Penny Marshall's 1992 baseball blockbuster, A League of Their Own, has long been an uncontested member of the sports movie Hall of Fame for bringing to life the World War II-era All-American Girls Professional Baseball League. But the film is also a landmark title in the history of LGBTQ cinema — even if none of its characters are openly gay. "It's an iconic gay film," confirms comedian Abbi Jacobson, who co-created and stars in Prime Video's new streaming series based on the movie. "Like no one's gay, but maybe they are! You don't know what's really going on, but you feel that. I think a lot of queer people feel a connection to that film." (Watch our video interview above.)
Unlike its predecessor, Jacobson's take on A League of Their Own isn't at all ambiguous about telling queer narratives. Premiering on Prime Video on Aug. 12, the show is ultimately a coming out story for its two central characters, Carson (Jacobson) and Max (Chanté Adams). And Jacobson says that was always part of the pitch that she and fellow creator, Will Graham, made to the streaming service. "We were always about expanding this lens and showcasing a generation of women playing baseball, and also showcasing the queer stories that were not told in the film. Max and Carson are really the hinge of this show, and ping pong back and forth between these two worlds as they're going through very different journeys on the field."
Carson, for example, begins her journey as a married woman whose soldier husband is off at the front. A baseball fan from way back, she decides to try out for the Rockford Peaches — one of the founding AAGPBL teams. She quickly scores a place on the team... and also scores with her glamorous teammate, Greta (D'Arcy Carden), who stirs up feelings inside Carson that she's previously pushed away. Their romance becomes the beating heart of the show, and reveals the lengths that lesbian women at the time had to go to keep their true selves secret from the prying public eye.
Off-screen, Carden and Jacobson have been good friends for years, and The Good Place star says that they drew on that shared relationship for their onscreen romance. (In real life, Carden is married to producer Jason Carden, while Jacobson is in a relationship with actress Jodi Balfour.) "When we talked about me playing Greta, Abbi was like, 'They're going to be girlfriends and we're going to kiss,'" Carden remembers, laughing. "And we were both like, 'Great!' We have this decades-long relationship to build off of and can bring that chemistry to the show. The Greta and Carson [relationship] is so beautiful and heartbreaking."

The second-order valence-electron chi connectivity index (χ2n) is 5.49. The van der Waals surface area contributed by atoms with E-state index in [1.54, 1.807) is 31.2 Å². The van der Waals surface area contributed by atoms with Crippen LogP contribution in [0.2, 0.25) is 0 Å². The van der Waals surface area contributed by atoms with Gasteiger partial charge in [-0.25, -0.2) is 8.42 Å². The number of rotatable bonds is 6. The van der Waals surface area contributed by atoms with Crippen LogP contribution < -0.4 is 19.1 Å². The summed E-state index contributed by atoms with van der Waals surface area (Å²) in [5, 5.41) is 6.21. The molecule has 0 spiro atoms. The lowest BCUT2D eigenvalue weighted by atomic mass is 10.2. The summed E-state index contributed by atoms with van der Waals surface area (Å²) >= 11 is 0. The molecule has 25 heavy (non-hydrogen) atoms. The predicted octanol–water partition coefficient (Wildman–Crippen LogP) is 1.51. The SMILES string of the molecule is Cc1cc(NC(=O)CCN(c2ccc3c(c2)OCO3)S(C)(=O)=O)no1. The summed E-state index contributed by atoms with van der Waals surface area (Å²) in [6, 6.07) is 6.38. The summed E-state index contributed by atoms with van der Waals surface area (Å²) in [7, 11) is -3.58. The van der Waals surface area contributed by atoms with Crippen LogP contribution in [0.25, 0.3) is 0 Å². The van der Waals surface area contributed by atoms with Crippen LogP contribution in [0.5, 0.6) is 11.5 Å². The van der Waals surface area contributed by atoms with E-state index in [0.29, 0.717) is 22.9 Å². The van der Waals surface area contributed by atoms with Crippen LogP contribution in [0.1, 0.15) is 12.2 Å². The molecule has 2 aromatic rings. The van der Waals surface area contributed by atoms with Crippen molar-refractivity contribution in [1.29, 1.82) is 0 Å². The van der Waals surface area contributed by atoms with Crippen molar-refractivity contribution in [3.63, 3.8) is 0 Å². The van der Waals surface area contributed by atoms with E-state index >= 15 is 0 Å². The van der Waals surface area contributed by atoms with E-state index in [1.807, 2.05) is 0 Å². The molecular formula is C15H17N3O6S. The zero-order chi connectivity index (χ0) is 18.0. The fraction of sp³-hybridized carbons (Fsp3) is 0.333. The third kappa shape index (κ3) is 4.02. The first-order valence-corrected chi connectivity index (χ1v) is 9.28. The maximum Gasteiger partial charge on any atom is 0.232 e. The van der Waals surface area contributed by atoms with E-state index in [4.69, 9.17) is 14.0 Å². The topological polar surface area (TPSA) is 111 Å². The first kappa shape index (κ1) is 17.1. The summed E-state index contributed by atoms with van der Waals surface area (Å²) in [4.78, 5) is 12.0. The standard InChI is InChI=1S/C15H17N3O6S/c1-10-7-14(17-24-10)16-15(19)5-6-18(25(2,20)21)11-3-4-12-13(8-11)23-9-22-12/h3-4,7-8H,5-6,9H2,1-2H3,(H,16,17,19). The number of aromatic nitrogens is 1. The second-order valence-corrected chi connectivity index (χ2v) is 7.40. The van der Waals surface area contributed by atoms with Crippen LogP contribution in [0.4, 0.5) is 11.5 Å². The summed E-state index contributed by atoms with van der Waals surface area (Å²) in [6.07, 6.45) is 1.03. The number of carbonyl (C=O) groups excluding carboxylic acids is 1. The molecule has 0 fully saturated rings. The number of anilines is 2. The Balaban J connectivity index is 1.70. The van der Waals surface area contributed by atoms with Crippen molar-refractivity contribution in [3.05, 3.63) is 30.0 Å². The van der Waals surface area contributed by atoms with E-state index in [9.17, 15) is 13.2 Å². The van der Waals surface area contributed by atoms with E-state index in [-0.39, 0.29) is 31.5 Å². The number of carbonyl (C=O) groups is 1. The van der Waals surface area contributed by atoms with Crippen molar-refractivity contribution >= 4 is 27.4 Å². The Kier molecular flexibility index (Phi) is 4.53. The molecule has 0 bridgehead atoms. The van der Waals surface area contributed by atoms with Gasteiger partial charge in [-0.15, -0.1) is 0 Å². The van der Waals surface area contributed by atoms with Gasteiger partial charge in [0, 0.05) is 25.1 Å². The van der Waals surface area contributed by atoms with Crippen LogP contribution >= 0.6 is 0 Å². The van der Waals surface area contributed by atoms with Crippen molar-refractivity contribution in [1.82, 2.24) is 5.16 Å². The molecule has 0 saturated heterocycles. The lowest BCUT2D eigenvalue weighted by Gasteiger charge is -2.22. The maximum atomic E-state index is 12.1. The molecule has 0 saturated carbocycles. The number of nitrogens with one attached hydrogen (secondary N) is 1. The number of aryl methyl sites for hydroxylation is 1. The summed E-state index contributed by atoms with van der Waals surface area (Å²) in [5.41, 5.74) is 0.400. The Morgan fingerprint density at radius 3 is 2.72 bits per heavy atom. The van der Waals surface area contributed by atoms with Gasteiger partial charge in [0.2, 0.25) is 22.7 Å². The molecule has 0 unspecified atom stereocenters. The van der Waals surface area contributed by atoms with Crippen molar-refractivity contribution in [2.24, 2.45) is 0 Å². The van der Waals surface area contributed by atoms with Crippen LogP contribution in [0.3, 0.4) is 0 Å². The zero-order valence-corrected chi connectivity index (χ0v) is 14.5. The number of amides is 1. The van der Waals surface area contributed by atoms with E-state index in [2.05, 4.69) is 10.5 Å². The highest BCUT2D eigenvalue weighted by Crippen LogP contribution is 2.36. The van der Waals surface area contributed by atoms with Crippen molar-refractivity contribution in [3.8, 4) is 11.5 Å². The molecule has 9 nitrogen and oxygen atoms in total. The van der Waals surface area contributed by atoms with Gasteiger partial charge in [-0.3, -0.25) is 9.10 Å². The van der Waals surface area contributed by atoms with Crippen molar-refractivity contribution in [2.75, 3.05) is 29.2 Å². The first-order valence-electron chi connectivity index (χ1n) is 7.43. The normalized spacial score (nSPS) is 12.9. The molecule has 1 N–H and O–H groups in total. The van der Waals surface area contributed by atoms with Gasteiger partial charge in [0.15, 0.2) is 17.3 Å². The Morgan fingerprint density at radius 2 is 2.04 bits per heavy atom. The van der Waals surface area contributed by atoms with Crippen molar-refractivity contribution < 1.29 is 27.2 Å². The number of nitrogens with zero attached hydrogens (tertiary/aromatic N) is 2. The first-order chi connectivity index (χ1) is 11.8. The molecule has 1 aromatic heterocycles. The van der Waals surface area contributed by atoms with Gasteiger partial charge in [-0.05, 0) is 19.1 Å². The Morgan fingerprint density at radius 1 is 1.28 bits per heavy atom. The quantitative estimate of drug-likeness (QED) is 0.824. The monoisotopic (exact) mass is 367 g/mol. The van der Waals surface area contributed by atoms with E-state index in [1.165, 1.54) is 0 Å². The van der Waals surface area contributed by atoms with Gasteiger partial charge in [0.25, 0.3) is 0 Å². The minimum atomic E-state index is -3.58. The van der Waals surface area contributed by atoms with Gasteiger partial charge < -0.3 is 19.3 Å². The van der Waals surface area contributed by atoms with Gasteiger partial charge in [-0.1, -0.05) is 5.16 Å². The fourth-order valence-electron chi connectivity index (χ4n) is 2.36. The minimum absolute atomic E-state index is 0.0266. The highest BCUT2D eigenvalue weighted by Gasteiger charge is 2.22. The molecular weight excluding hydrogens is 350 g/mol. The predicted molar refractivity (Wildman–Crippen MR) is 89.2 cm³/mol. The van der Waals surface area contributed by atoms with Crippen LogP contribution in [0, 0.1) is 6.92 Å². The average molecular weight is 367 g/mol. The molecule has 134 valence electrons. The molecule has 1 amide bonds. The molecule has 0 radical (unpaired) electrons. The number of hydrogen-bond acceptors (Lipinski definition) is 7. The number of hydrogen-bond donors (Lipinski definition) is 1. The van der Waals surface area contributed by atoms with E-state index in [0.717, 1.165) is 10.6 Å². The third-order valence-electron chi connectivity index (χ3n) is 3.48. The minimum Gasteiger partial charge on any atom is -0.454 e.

As a Black woman navigating pre-Civil Rights era America, Max's journey comes with additional complications beyond what Carson experiences. Despite being a skilled pitcher, she's denied the opportunity to try out for the all-white AAGPBL, while her gender keeps her off of the line-up of the local all-male Negro League team. Even though she has a boyfriend, Max wrestles with her attraction to women — feelings that snap into focus when she stumbles upon a long-hidden family secret. Her estranged aunt, Bertie (Lea Robinson), has been passing as a man for years, and that discovery leads Max to experiment with her own gender identity, subtly exploring a trasngender existence well before that word was popularized.
"Her journey is about finding out who she is," Adams says. "At first, she's trying to be what everyone else wants her to be... but when Uncle Bertie comes into her life, and decides, 'You're like me,' Max is like, 'OK, let me dip my toe over there.' In the end, we have this beautiful story that's told through costuming. Costume designer Trayce Gigi Field did an amazing job with Max, taking a little piece of both of those worlds and creating who she is. I think that's really pivotal to her story and her journey."
Even though there are elements of the transgender experience in Max's story, Graham and executive producer Desta Tedros Reff are quick to note that the character herself wouldn't identify as trans. "It's a queer story, not specifically a transgender story," Reff explains. "Max is on her own journey of queerness, and sort of seeing what parts of her fit and feel true and what parts don't quite fit. I think that's true with anybody who is stepping into the confidence of being yourself."
For his part, Graham says that Max and Bertie "see mirrors in each other" even if their journeys ultimately lead them to separate destinations. "What's interesting about writing about this time period from a queer perspective is that there wasn't a lot of vocabulary," he adds. "You made the community that you were lucky enough to find. Max and Bertie are not quite the same, because that's part of what happens. We want to find people like us, and sometimes it can lead us to think that people are a little more like us than they actually are."